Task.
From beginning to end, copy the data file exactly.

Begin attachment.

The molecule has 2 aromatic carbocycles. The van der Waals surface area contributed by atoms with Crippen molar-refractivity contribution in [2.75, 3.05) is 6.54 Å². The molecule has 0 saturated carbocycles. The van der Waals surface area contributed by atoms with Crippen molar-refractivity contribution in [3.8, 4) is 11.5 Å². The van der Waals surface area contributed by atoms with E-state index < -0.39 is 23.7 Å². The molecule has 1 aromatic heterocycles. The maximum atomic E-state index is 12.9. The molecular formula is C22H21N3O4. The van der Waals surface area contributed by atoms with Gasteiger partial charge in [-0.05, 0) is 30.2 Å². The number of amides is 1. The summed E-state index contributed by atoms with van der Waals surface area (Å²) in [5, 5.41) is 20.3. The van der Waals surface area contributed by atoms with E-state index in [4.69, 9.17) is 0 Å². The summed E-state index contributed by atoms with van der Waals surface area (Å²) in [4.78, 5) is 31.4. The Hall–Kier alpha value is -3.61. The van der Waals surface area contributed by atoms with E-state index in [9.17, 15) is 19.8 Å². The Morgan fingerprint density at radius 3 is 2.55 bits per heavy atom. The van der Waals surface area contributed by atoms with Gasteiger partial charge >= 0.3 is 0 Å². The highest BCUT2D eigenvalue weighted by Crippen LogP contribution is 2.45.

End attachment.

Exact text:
The molecule has 2 aromatic carbocycles. The van der Waals surface area contributed by atoms with Crippen molar-refractivity contribution in [2.75, 3.05) is 6.54 Å². The molecule has 0 saturated carbocycles. The van der Waals surface area contributed by atoms with Crippen molar-refractivity contribution in [3.8, 4) is 11.5 Å². The van der Waals surface area contributed by atoms with E-state index < -0.39 is 23.7 Å². The molecule has 1 aromatic heterocycles. The maximum atomic E-state index is 12.9. The molecular formula is C22H21N3O4. The van der Waals surface area contributed by atoms with Gasteiger partial charge in [-0.05, 0) is 30.2 Å². The number of amides is 1. The summed E-state index contributed by atoms with van der Waals surface area (Å²) in [5, 5.41) is 20.3. The van der Waals surface area contributed by atoms with E-state index in [4.69, 9.17) is 0 Å². The summed E-state index contributed by atoms with van der Waals surface area (Å²) in [4.78, 5) is 31.4. The Hall–Kier alpha value is -3.61. The van der Waals surface area contributed by atoms with E-state index in [9.17, 15) is 19.8 Å². The Morgan fingerprint density at radius 3 is 2.55 bits per heavy atom. The van der Waals surface area contributed by atoms with Gasteiger partial charge >= 0.3 is 0 Å². The highest BCUT2D eigenvalue weighted by Crippen LogP contribution is 2.45.